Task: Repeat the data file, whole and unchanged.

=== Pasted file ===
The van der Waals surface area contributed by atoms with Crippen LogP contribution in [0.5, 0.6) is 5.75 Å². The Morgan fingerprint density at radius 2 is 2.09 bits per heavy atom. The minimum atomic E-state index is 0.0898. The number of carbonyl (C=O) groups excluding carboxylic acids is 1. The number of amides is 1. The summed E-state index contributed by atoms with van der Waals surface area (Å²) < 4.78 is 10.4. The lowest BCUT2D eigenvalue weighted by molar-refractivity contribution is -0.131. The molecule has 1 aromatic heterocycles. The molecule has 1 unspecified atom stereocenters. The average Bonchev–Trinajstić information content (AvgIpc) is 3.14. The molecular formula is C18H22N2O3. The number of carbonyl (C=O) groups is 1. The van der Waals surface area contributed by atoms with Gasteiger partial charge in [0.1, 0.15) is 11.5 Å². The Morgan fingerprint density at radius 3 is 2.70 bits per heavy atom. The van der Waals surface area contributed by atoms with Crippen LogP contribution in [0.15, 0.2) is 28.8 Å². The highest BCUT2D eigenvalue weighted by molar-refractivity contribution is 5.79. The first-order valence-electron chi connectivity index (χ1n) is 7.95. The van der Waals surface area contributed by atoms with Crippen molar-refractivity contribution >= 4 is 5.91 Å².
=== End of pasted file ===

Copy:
The van der Waals surface area contributed by atoms with Crippen LogP contribution in [0.5, 0.6) is 5.75 Å². The Morgan fingerprint density at radius 2 is 2.09 bits per heavy atom. The minimum atomic E-state index is 0.0898. The number of carbonyl (C=O) groups excluding carboxylic acids is 1. The number of amides is 1. The summed E-state index contributed by atoms with van der Waals surface area (Å²) < 4.78 is 10.4. The lowest BCUT2D eigenvalue weighted by molar-refractivity contribution is -0.131. The molecule has 1 aromatic heterocycles. The molecule has 1 unspecified atom stereocenters. The average Bonchev–Trinajstić information content (AvgIpc) is 3.14. The molecular formula is C18H22N2O3. The number of carbonyl (C=O) groups is 1. The van der Waals surface area contributed by atoms with Gasteiger partial charge in [0.1, 0.15) is 11.5 Å². The Morgan fingerprint density at radius 3 is 2.70 bits per heavy atom. The van der Waals surface area contributed by atoms with Crippen LogP contribution in [0.15, 0.2) is 28.8 Å². The highest BCUT2D eigenvalue weighted by molar-refractivity contribution is 5.79. The first-order valence-electron chi connectivity index (χ1n) is 7.95. The van der Waals surface area contributed by atoms with Crippen molar-refractivity contribution >= 4 is 5.91 Å².